THE FOREST by the Red One Theatre Collective, directed by Daniel Briere, with Kaden Boland-Trowbridge, John Fleming, Christopher Darroch, Gabriel.
THE FOREST by the Red One Theatre Collective, directed by Daniel Briere, with Kaden Boland-Trowbridge, John Fleming, Christopher Darroch, Gabriel Hamilton, Thalia Kane, Andrew Lawrie, Julia Nish-Lapidus and Lesley Robertson. At the Storefront Theatre (955 Bloor West). Opens Friday (April 22) and runs to May 8, Wednesday-Sunday 8 pm, matinee Sunday 2 pm. $25. thestorefronttheatre.com.
What do children – and adults, for that matter – learn from cautionary tales? And can those tales entertain, too?
That’s the focus of The Forest, the latest creation of Red One Theatre Collective, the Storefront Theatre’s resident company.
Director Daniel Briere explains that group member Tyrone Savage brought Heinrich Hoffmann’s 1845 Struwwelpeter stories to the company they’re moral tales in which children suffer for their misbehaviour.
“We’ve written some of our own and formatted the production based on the card game Exploding Kittens, a kind of Russian roulette in which the player who draws a kitten is thrown out of the game,” says Briere.
A young boy wandering in the woods knocks over a house of cards and is confronted by the Aufseher (Overseer), who tells him he must rebuild the house using 12 cards. He has to try, though, to avoid the black card, for if it’s drawn the child forfeits his life and becomes part of the house himself.
“There are 15 cards in all, most given by the boy to audience members when the house collapses, and a random factor affects which cards are selected and which stories told.
“There’s some unpredictability in each show. At least three tales are fixed and will be told every night, but once the black card is pulled, the performance will conclude.”
Briere wrote several of the tales as well as an introduction and alternate endings, while six other collective members composed the rest. That creation style follows Red One’s first such effort, The Chasse Galerie, in which Briere took part.
“The talent pool I drew on is versatile,” he says. “The show includes dance, puppetry, singing and clown, a cornucopia of narratives that the cast has to be able to pick up at the drop of a hat. Among the pieces are a tale about suicide, another about the danger of shooting a cactus and a third about a liar who’s burned to death.”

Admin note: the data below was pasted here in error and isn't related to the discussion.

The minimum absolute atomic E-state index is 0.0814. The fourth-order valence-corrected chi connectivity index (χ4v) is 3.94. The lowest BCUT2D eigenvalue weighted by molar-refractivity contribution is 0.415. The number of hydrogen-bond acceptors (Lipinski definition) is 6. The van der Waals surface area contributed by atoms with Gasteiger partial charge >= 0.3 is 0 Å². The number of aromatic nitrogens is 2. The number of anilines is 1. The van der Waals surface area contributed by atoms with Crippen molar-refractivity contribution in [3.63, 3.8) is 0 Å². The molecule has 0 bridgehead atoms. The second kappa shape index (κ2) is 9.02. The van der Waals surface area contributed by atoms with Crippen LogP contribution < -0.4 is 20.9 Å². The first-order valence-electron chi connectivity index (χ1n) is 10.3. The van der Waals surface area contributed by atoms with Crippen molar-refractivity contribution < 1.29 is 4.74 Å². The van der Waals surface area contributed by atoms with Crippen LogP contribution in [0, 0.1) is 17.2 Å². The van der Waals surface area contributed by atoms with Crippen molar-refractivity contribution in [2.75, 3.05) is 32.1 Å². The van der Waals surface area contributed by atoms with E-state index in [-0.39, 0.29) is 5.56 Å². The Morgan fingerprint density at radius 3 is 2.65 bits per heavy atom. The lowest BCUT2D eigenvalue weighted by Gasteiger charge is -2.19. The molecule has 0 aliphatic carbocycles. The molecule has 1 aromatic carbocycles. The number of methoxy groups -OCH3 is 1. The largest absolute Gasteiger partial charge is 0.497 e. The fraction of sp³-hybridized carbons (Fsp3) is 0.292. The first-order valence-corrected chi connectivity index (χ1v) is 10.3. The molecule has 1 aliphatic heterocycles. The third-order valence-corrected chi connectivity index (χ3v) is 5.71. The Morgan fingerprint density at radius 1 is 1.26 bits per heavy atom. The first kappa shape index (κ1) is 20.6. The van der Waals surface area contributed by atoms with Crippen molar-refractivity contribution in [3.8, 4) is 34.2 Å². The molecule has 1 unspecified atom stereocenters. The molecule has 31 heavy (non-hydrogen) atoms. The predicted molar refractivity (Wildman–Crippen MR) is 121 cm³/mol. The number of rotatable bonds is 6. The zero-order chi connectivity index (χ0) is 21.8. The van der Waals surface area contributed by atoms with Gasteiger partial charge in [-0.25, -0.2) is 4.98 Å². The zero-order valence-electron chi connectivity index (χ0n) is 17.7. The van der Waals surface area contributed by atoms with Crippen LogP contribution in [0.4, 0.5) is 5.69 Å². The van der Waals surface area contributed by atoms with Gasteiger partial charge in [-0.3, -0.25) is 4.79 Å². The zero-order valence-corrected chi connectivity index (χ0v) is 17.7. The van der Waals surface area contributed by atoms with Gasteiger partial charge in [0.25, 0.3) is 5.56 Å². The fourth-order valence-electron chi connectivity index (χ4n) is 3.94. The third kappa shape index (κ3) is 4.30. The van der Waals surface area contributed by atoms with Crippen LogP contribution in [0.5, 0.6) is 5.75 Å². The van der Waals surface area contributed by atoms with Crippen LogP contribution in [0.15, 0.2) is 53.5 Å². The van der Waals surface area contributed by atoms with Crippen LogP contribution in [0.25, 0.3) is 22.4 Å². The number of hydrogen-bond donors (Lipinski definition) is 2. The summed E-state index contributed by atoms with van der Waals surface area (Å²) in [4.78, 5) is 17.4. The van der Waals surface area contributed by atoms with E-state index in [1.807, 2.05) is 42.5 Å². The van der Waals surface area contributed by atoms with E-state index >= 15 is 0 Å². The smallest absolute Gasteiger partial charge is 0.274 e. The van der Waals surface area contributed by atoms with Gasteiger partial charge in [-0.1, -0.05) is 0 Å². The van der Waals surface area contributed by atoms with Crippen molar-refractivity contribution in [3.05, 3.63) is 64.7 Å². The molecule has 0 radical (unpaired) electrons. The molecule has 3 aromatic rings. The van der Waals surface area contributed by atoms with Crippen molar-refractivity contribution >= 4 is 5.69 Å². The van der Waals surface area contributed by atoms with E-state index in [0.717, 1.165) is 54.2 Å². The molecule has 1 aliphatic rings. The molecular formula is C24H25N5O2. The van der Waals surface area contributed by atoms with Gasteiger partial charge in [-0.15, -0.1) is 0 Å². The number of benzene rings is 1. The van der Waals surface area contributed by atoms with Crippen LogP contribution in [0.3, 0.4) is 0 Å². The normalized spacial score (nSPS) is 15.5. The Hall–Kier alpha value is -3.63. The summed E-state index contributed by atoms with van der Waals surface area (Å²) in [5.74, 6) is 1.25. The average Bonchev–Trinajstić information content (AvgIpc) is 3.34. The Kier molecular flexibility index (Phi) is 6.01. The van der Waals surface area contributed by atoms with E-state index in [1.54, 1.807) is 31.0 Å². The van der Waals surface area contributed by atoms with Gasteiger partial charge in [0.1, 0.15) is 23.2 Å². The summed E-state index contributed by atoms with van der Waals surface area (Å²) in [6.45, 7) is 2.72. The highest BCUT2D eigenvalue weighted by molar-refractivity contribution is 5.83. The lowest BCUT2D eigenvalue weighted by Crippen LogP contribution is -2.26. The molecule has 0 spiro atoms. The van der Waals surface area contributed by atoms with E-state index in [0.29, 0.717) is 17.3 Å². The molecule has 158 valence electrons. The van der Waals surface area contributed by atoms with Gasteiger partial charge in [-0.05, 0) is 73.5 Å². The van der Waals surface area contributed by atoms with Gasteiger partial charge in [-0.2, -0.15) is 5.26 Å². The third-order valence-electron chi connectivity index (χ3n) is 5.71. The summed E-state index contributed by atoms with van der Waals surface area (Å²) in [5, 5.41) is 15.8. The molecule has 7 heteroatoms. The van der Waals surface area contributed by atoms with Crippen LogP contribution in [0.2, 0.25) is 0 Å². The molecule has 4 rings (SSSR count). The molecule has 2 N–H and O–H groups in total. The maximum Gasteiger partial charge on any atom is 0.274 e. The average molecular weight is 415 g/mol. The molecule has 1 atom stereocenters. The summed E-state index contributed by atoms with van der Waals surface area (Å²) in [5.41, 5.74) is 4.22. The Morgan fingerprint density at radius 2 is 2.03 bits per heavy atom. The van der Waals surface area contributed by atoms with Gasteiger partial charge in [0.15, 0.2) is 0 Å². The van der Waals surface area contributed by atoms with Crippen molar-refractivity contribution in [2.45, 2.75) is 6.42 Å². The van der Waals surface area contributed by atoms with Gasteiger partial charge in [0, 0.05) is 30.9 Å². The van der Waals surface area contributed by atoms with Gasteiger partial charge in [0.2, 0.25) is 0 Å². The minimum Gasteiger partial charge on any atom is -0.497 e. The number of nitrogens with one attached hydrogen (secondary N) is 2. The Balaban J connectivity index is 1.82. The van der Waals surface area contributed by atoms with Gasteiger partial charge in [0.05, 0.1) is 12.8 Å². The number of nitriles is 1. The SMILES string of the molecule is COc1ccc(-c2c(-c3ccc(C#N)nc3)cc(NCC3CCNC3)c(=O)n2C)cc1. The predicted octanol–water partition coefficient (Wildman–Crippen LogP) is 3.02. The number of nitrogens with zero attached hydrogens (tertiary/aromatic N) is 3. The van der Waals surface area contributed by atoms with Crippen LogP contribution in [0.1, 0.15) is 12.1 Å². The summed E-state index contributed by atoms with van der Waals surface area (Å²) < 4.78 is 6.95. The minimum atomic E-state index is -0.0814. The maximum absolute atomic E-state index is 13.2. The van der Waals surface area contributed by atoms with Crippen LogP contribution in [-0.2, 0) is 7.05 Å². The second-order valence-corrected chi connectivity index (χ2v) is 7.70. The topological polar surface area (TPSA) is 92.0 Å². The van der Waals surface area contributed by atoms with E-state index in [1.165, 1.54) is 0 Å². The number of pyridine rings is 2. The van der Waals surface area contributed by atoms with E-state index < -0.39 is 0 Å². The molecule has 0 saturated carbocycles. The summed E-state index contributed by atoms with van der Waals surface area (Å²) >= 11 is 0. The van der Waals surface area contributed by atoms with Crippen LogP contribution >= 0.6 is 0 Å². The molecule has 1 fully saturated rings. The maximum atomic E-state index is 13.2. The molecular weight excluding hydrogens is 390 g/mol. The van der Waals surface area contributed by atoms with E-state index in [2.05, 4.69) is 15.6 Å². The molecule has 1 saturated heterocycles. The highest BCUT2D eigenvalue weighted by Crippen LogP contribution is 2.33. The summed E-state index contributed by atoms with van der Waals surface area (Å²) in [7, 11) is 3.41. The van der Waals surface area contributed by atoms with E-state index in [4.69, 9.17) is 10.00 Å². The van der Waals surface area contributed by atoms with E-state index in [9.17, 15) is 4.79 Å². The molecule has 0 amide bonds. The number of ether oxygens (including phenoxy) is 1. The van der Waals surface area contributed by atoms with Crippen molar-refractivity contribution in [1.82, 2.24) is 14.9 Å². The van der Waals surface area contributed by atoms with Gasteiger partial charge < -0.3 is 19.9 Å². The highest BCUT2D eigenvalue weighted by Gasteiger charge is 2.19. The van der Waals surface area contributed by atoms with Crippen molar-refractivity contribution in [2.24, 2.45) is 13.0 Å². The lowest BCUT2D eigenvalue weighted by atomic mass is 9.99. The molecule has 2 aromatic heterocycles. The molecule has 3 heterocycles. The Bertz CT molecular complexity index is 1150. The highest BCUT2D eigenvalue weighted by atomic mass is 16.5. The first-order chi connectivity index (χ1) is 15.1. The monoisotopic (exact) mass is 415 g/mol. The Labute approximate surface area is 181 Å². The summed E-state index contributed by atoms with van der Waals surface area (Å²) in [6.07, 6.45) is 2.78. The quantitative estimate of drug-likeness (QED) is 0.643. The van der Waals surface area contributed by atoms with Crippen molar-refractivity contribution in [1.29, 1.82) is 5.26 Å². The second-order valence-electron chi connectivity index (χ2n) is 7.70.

You might know some of the adapted Hoffmann stories from the musical Shockheaded Peter, written by the Tiger Lillies, which played Toronto years ago.
Here, the tales are influenced as much by visual art as by a narrative: Matt Ward has created an image for each, to be displayed in the lobby and available for sale.
Each segment is a different take on the cautionary tale form, which Briere (who’s appeared at Stratford as well as in Storefront productions of Les Liaisons Dangereuses and Shrew) says became popular toward the end of the Industrial Revolution.
“When legislation started keeping children out of the work force, youngsters weren’t learning street smarts any longer. There were lessons to be learned about safety, morality and good behaviour these tales became a vehicle for education.”
Still, while each has a lesson and often a tragic ending, “we were careful in the writing process not to turn the overall frame into a cautionary tale. The idea of chance and audience involvement takes away our preaching, since the order is chosen every night and we all, audience and actors, get to see what happens when we rub one piece up against another.”
And while the tales may be dark, they also have a modern sense of comic irony.
“We attack the material with a lightness and theatricality that allows for comedy. If nothing else, it suggests that we have to laugh in the face of fear. Fear may be a vital tool for our safety and moral rightness, but it can’t be crippling.”
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